It’s always strange for me when I have tell about myself. I never know quite where to start. I was born, raised, and still reside in southern West Virginia. My husband Matt and I were married in 1997. I have held a few jobs, but I never had what most would consider a career. I studied wildlife biology in college at WVU, but abandoned that to come home and get married. My hope had always been to return to school some day, finish my degree, and do the work I always thought I wanted to do.
Then, ten years ago, my life started down an entirely different path from the one I had been on up to that point. My daughter Evelyn was born. She was my second (and last) child, and the difference between her birth and the birth of my son was the difference between the sun and the moon. From the moment I first saw her, I knew things were going to be different. Just how different remained to be seen.
Now, here we are, ten years later! Evelyn is ten, my son, Ian, is eleven, and I am….well, ten years older. Evelyn is, in short, severely delayed. She doesn’t speak, she walks, but she has poor balance and falls easily. She can’t run. She doesn’t read or write, use the toilet, or perform any personal hygiene independently. She can feed herself, gesture towards things she wants, laugh, smile, pout, and basically communicate more effectively with just her eyes than any other human on the planet. Evelyn has no diagnosis, and certainly not for a lack of trying. She was, is, and will forever remain a medical enigma. She is, simply, Evelyn.
My son, Ian, is at the other end of the spectrum. He met all of his developmental milestones early. My one-liner about his development has always been, “Ian started talking when he was two, and he hasn’t shut up since.” He is bright, friendly, and my best buddy. He is in fifth grade. Starting Jan. 3, 2011, he got a new teacher–me! We live in a rural area, and the kindest thing I can say about the school system here is that it is outdated. Ian is not profoundly gifted–I don’t expect that he will be giving college lectures any time soon–but he loves to learn, and has never failed to learn what he has been taught. I felt public school was letting us down, and so I made the leap over Christmas break into the world of homeschooling. We are both adjusting, but so far, so good!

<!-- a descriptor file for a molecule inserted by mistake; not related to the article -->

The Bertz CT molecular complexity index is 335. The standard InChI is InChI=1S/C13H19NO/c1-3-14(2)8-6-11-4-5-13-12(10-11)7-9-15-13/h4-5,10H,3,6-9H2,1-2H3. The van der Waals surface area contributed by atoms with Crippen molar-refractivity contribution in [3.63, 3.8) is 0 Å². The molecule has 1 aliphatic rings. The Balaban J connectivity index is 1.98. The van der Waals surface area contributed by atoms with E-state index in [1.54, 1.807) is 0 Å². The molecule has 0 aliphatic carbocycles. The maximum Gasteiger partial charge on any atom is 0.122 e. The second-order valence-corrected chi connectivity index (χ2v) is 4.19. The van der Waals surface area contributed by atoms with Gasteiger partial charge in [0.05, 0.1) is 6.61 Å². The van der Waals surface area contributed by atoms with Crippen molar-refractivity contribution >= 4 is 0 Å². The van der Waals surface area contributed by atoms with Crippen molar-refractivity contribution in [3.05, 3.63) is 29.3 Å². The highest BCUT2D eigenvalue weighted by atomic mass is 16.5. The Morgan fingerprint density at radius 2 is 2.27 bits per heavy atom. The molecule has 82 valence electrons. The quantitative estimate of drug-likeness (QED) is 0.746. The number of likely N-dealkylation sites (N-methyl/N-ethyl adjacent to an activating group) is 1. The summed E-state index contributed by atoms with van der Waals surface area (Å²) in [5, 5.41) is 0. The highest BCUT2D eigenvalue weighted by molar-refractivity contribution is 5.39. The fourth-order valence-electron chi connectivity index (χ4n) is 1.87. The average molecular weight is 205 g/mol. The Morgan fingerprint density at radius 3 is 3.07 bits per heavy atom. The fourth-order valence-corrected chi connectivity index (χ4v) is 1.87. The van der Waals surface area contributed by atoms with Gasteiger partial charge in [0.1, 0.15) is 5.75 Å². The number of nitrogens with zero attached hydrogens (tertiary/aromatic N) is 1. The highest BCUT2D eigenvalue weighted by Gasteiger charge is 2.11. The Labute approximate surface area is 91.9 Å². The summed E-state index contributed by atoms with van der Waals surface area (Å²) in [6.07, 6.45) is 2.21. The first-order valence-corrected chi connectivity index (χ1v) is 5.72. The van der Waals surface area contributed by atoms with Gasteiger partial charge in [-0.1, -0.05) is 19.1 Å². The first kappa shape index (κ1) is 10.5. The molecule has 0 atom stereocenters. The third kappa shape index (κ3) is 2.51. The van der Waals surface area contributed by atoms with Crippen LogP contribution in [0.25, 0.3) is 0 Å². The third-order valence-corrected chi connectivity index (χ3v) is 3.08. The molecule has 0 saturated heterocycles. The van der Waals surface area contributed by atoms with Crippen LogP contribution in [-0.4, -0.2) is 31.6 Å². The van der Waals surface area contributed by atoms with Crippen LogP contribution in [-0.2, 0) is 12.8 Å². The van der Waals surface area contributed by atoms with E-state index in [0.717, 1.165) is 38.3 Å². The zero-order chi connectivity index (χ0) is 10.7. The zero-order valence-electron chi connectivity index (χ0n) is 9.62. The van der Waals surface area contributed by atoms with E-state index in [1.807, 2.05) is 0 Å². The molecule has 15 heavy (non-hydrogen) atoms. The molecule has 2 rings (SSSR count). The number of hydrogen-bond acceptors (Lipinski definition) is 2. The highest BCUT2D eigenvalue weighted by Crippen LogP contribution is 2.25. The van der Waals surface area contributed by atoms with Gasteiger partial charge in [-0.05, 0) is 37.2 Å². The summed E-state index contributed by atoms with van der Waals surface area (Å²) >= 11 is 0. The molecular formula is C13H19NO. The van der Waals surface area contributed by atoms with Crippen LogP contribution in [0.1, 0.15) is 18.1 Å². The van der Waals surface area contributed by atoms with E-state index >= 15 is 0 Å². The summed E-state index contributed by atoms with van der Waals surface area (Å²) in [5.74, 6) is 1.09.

Don’t be deceived–my family does not consist merely of me, Matt, Ian and Evelyn. Oh no! I am also the primary caregiver for my 31-year-old sister, Mindy, who has spastic Cerebral Palsy. She uses a power wheelchair and is completely dependent on me in nearly every aspect of her life. Also in my daily life are my grandparents (my dad’s parents) who I refer to as The Grandfather and The Grandmother, as a private joke, like in Flowers in the Attic.
Our life probably seems seriously abnormal to some, but around here, it’s all pretty routine. We do the same things everyone does–camping, hiking, travelling, shopping, dining out–we just have to do them a little differently.
One thing probably is seriously abnormal around here, though.
Most of the people who knew me growing up were surprised I even had children. Then, after I did, some commented on what a good mother I was–with real disbelief in their voice. I tend to be a little rough around the edges. I have a couple of (non-visible) tattoos and I don’t put a lot of stock in fashion, make-up, or anything like that (this is a nice way of saying that most of the time, I look like crap.) I’m not overly affectionate, and I can be too frank sometimes, though I think a good trait about me is that I seldom lie. I don’t have tons of patience, and I have struggled with a quick temper and a sharp tongue for most of my life. (In my defense, I try to always apologize if I do or say something out of line to someone.) My taste in music, movies, and books is very eclectic. My political and religious views are far too varied to apply a label of any kind. I greatly admire people who quote beautiful poems and literature in reference to their lives and loved ones, and I myself have studied many, many of the greats in my time: Shakespeare, Whitman, Plath, Salinger, Dickens, Fitzgerald, and countless others. I love literature and poetry, especially Robert Frost. I would cheerfully read Stephen King’s shopping list. I can quote many beautiful lines and passages from many works. However, in reality, my life reads more like The Far Side cartoon.
One last note–the title of my blog, “The (not so) Special Mother,” refers to a little feel-good story I was given at one of the many seminars I attended concerning special needs children. It was a nice little passage about how God chooses only special people to be the parents of special needs children. It was titled “The Special Mother.” It’s a lovely thought, but as one who struggles not only with parenting, but with faith, fear, doubt, and life in general, most of the time I feel anything but special.